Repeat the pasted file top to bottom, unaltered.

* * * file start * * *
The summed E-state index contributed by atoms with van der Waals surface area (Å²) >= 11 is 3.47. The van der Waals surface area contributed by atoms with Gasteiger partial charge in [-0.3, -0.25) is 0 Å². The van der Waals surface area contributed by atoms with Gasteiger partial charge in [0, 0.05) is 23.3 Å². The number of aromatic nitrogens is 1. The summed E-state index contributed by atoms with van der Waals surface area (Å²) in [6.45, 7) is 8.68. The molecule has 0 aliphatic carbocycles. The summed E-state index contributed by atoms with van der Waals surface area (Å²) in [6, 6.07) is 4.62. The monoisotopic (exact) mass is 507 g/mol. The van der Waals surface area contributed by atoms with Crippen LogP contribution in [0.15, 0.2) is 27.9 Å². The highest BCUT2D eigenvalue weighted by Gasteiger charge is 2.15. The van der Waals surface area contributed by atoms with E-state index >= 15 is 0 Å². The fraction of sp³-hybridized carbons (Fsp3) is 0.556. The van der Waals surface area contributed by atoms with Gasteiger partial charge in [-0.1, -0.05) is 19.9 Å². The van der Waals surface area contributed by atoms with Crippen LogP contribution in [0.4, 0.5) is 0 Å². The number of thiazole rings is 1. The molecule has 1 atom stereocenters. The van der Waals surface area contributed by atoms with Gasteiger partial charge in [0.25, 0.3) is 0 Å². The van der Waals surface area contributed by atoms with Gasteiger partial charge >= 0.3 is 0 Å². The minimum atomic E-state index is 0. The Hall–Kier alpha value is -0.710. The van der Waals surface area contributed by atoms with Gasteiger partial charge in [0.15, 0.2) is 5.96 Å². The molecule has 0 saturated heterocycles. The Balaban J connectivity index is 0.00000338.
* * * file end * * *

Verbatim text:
The summed E-state index contributed by atoms with van der Waals surface area (Å²) >= 11 is 3.47. The van der Waals surface area contributed by atoms with Gasteiger partial charge in [-0.3, -0.25) is 0 Å². The van der Waals surface area contributed by atoms with Gasteiger partial charge in [0, 0.05) is 23.3 Å². The number of aromatic nitrogens is 1. The summed E-state index contributed by atoms with van der Waals surface area (Å²) in [6.45, 7) is 8.68. The molecule has 0 aliphatic carbocycles. The summed E-state index contributed by atoms with van der Waals surface area (Å²) in [6, 6.07) is 4.62. The monoisotopic (exact) mass is 507 g/mol. The van der Waals surface area contributed by atoms with Crippen LogP contribution in [0.15, 0.2) is 27.9 Å². The highest BCUT2D eigenvalue weighted by Gasteiger charge is 2.15. The van der Waals surface area contributed by atoms with E-state index >= 15 is 0 Å². The fraction of sp³-hybridized carbons (Fsp3) is 0.556. The van der Waals surface area contributed by atoms with Gasteiger partial charge in [-0.1, -0.05) is 19.9 Å². The van der Waals surface area contributed by atoms with Crippen LogP contribution in [0.4, 0.5) is 0 Å². The number of thiazole rings is 1. The molecule has 1 atom stereocenters. The van der Waals surface area contributed by atoms with Gasteiger partial charge in [0.25, 0.3) is 0 Å². The van der Waals surface area contributed by atoms with Gasteiger partial charge >= 0.3 is 0 Å². The minimum atomic E-state index is 0. The Hall–Kier alpha value is -0.710. The van der Waals surface area contributed by atoms with Gasteiger partial charge in [0.15, 0.2) is 5.96 Å². The molecule has 0 saturated heterocycles. The Balaban J connectivity index is 0.00000338.